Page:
Despite intensified efforts to combat counterfeit medications, the Pharmacy and Poisons Board has revealed the presence of counterfeit batches falsely labeled as Truvada, a widely used HIV prevention drug worldwide. The board, via its official communication platform, has issued a stern warning of “severe legal and regulatory consequences” for individuals involved in trading, distributing, selling, or dispensing from these fraudulent batches. Authorities in Kenya are concerned that a significant number of counterfeit Truvada drugs may have already infiltrated the market.
According to UNAIDS data from 2022, approximately 1.4 million people in Kenya are living with HIV, with 1.2 million receiving antiretroviral therapy drugs. Truvada, manufactured by Gilead Sciences Inc. based in the United States, is utilized for the treatment of HIV as well as a preexposure prophylaxis for individuals at high risk, including those with multiple sexual partners and intravenous drug users who share needles.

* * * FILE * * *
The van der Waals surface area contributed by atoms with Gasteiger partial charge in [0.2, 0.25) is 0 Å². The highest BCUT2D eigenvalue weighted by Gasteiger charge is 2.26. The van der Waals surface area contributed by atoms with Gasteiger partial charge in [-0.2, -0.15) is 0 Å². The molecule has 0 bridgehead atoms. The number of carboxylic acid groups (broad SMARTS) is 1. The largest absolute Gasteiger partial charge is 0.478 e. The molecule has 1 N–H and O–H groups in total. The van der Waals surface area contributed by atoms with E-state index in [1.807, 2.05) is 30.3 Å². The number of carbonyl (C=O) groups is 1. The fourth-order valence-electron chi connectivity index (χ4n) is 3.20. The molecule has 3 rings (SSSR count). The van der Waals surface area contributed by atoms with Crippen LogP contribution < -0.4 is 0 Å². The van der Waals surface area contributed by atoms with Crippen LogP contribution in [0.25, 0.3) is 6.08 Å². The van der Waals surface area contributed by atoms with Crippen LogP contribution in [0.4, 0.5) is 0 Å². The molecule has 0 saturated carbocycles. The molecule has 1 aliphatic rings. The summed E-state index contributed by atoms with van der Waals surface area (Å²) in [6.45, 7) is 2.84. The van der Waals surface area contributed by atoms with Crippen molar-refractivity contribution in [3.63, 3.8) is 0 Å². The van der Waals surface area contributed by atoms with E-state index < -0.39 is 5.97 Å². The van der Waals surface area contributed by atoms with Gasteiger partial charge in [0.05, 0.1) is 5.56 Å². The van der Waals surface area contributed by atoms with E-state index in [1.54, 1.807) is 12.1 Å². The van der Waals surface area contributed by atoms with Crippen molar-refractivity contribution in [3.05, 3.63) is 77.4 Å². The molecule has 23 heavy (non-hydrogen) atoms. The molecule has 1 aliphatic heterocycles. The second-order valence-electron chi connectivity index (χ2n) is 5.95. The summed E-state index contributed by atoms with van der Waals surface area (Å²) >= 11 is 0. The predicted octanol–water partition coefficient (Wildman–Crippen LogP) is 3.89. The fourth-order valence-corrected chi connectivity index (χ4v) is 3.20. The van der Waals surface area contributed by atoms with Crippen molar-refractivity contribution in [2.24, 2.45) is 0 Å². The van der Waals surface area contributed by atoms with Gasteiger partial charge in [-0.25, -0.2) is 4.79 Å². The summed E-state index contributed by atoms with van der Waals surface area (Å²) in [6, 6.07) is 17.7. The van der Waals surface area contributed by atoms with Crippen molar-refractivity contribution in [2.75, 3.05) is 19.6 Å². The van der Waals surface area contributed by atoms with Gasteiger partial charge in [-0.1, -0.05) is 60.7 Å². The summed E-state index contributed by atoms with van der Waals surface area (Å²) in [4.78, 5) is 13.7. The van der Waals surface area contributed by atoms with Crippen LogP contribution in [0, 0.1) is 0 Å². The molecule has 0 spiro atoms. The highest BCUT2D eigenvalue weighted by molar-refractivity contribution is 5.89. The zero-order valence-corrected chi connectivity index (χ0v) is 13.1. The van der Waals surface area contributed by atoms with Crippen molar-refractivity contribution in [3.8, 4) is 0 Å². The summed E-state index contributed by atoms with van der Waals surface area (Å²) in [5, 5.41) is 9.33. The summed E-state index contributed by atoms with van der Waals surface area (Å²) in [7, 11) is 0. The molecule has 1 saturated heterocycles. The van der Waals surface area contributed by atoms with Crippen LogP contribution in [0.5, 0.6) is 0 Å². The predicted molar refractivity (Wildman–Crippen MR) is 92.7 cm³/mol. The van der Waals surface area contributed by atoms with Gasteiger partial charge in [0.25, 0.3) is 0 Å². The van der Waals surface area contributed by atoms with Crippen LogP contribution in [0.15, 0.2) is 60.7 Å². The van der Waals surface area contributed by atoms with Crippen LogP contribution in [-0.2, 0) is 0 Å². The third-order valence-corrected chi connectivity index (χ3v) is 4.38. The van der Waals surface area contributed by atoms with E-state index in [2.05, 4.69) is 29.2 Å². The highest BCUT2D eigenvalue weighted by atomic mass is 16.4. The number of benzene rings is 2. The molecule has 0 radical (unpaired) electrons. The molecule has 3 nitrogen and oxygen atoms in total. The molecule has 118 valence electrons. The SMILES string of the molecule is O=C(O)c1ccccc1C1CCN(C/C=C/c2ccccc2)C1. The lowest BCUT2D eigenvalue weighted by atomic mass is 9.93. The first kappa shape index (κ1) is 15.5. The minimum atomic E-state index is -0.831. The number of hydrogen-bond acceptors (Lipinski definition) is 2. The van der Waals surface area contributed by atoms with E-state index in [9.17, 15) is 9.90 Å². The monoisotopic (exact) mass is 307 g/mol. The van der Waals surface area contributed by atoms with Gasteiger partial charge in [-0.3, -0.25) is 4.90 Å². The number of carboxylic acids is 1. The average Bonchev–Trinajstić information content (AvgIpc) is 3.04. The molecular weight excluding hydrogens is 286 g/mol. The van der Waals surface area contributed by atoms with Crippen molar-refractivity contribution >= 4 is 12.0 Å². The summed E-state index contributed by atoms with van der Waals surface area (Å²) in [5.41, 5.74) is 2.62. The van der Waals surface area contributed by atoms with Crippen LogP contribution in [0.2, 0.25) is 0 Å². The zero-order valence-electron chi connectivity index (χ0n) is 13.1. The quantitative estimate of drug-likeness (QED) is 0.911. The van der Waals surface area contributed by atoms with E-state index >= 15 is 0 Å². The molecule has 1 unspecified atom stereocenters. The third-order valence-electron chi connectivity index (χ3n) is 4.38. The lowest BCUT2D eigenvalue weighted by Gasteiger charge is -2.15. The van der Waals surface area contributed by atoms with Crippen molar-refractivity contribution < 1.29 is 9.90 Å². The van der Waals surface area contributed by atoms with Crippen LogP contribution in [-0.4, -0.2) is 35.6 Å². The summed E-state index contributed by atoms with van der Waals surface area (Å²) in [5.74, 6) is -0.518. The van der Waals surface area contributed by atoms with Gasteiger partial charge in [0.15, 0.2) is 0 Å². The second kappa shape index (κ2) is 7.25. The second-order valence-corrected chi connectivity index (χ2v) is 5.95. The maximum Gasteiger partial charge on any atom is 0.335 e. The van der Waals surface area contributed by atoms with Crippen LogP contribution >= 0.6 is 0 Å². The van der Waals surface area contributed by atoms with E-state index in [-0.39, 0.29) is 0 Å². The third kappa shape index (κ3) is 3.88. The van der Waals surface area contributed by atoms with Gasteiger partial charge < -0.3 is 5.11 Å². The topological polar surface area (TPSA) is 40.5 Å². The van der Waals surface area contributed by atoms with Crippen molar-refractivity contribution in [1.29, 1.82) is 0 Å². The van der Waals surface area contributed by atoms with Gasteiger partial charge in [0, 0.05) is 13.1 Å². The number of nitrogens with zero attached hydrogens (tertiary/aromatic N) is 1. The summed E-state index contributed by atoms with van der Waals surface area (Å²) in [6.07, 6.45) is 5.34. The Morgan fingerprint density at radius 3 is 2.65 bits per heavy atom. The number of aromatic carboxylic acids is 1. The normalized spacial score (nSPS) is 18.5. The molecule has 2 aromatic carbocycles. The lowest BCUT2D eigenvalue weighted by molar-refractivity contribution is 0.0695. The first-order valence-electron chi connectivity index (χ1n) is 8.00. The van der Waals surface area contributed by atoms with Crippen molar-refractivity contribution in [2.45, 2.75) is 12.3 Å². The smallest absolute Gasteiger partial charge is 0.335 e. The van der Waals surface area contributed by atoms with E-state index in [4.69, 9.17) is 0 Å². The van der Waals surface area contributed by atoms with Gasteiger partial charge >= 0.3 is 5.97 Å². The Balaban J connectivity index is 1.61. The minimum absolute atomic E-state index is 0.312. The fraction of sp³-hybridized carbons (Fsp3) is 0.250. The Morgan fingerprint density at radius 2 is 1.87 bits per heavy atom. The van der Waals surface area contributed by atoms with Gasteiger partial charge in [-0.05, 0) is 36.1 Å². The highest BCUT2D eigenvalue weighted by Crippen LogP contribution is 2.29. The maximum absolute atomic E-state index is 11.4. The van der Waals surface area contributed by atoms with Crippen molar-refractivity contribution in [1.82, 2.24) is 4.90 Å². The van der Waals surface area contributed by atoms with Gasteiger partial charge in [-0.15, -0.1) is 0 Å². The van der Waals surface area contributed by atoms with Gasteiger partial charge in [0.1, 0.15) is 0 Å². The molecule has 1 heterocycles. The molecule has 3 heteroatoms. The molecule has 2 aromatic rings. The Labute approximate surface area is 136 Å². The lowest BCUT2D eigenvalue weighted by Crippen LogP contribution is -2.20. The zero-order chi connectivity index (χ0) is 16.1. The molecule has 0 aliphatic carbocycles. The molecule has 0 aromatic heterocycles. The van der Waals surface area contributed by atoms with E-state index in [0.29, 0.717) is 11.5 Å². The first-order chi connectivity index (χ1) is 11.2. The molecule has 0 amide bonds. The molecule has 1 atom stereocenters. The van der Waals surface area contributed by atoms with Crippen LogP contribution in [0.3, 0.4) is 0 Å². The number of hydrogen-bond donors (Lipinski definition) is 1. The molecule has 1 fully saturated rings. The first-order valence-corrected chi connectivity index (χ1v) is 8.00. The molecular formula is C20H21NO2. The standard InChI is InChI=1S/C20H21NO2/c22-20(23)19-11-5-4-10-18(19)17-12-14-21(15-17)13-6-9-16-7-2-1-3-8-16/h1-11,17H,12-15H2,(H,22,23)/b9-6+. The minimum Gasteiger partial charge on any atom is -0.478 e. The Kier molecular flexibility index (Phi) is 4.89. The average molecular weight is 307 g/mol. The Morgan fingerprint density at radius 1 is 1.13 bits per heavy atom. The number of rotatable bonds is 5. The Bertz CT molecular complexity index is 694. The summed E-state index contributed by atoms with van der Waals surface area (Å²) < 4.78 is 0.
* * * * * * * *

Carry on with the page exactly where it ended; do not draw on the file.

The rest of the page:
Earlier this month, the National Syndemic Diseases Control Council in Kenya, a government body responsible for coordinating the national strategy for HIV and AIDS, raised concerns about a 61% increase in HIV infection rates among individuals aged 15 to 29 between 2021 and 2022. This discovery of counterfeit Truvada drugs in Kenya, the commercial hub of East Africa, underscores the formidable challenge in combating the proliferation of fake medicines.
Health workers across Africa have expressed apprehension about complacency regarding AIDS treatment as improvements are made in accessing appropriate care.